Editorial: Another Crundwell trial; who will really pay for it

Posted Online: Feb. 21, 2013, 2:45 pm
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The Dispatch and The Rock Island Argus
We can understand the Dixon community's anguish and anger.

The level of betrayal committed by former comptroller Rita Crundwell in fleecing taxpayers there of more than $53 million is unprecedented. It brings to mind the arrogance and inhumanity of the infamous Bernie Madoff.

Though he took off with billions of dollars from thousands of investors in a Ponzi scheme of epic proportions, when taken in context, what Ms. Crundwell did may be even worse.

After all, the taxpayers -- her neighbors and friends -- from whom she stole so blithely didn't willingly invest their money with a charming snake who turned out to be a charlatan. They anticipated no risk in faithfully paying their tax bills and yet their losses were staggering.

We were among those who applauded U.S. District Judge Philip Reinhard for sentencing the 60-year-old embezzler and betrayer of the public trust to nearly 20 years in federal prison.

So it might be surprising to learn that we hope her lawyers are successful in their effort to get the state to drop 60 charges against the celebrated horsewoman, who gained fame thanks to her Northern Illinois town's checkbook.

Better still, we urge prosecutors not to proceed with the charges despite the urging of folks like Dixon Mayor Jim Burke who says the city wants the thief back in court. According to a report on WNIJ Radio, state prosecutors had asked city officials after her federal sentencing for input regarding the Lee County felony theft charges. If reports are correct, that any sentence handed down by a state court would run concurrently with her federal sentence, exactly who will pay for the crime?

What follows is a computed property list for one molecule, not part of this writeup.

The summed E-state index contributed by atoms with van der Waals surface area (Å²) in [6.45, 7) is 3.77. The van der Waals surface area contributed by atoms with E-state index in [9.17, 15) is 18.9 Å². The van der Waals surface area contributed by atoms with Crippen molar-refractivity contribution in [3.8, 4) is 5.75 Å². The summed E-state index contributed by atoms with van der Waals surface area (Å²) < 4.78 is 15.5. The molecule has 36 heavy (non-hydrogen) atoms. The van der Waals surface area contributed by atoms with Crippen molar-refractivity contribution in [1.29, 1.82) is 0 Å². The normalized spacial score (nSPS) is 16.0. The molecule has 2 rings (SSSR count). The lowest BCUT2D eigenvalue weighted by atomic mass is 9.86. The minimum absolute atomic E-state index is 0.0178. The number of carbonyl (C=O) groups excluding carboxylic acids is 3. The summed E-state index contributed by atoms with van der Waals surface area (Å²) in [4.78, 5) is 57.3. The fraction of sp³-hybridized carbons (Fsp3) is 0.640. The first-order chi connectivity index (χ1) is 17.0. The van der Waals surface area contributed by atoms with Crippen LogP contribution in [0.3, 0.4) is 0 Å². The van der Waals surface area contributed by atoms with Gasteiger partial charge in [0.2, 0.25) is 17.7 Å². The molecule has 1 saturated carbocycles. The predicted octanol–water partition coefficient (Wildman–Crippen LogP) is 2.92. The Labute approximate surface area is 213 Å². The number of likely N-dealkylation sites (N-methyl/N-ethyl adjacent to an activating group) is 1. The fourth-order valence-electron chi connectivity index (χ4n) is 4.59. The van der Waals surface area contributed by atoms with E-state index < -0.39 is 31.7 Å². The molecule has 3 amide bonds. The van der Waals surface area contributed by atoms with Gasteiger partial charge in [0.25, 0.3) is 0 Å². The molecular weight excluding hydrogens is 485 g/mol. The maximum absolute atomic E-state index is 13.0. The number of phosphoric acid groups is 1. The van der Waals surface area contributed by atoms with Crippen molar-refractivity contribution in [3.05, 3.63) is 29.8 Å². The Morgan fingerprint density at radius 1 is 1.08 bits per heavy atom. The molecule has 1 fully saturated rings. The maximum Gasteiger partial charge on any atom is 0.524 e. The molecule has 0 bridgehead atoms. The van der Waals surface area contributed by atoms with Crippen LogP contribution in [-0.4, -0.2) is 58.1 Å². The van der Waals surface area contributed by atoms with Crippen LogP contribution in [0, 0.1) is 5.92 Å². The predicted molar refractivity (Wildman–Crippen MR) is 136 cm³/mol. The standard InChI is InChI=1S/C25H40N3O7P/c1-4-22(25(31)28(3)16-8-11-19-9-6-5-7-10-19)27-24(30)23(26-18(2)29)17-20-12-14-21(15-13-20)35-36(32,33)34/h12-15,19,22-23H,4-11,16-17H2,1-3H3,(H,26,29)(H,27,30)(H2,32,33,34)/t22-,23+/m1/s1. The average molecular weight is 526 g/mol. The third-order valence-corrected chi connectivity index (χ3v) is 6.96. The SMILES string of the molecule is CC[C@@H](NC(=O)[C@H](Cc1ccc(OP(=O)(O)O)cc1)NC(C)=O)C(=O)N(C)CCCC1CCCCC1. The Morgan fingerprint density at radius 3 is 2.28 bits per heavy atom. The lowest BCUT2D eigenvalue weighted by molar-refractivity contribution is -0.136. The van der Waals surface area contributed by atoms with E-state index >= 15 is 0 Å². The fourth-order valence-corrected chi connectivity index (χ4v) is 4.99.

Taxpayers will have to bear the costs of another complex and involved prosecution with little payoff. Even presuming a year or two were added to the sentence Ms. Crundwell already is serving, does it justify the costs to the state, Lee County and the citizens of Dixon? Haven't they already paid enough?

As for Ms. Crundwell, if she is like most inmates, she will suffer from intense boredom behind bars. Often they welcome court appearances for the change of scenery and the contact with people they don't usually encounter in lockup. Isn't it nice to wear civilian clothes? Fix your hair? Eat a meal that's not prepared inside? Why should taxpayers who have spent millions for her entertainment pleasure continue to treat her to more?

Unless there are burning questions that could be answered in another trial, or there is a prospect of increasing her time behind bars dramatically, there appears to be little point in dragging out the affair. We understand the desire for revenge. But it's important to pay attention who ultimately pays the price for it.


Local events heading

  Today is Thursday, April 17, the 107th day of 2014. There are 258 days left in the year.

1864 -- 150 years ago: Journeymen shoemakers of Rock Island struck for higher wages yesterday morning, asking 25 percent increases. Employers have acceded to their demand.
1889 -- 125 years ago: Lighting struck wires of the Merchants Electric Light Co. during a furious storm, and many Rock Island business houses were compelled to resort to gas as a means of illumination.
1914 -- 100 years ago: Members of the First Church of Christ, Scientist, decided to erect a new edifice at a cost of about $60,000.
1939 -- 75 years ago: Willard Anderson, junior forward for the Augustana College basketball team, which won 17 out of 22 contests, was elected captain of the quintet.
1964 -- 50 years ago: John Hoffman, Moline, president of the Sac-Fox Council of Boy Scouts, will be honored for his 50 years in scouting by members of the council at a dinner Thursday evening.
1989 -- 25 years ago: The Quad-Cities has what is believed to be the area's first elite-class gymnast. It's the stuff upon which Olympic competitors are made. Tiffany Chapman, of Rock Island, not only has earned the highest possible gymnast ranking, she won the honor at age 11.

(More History)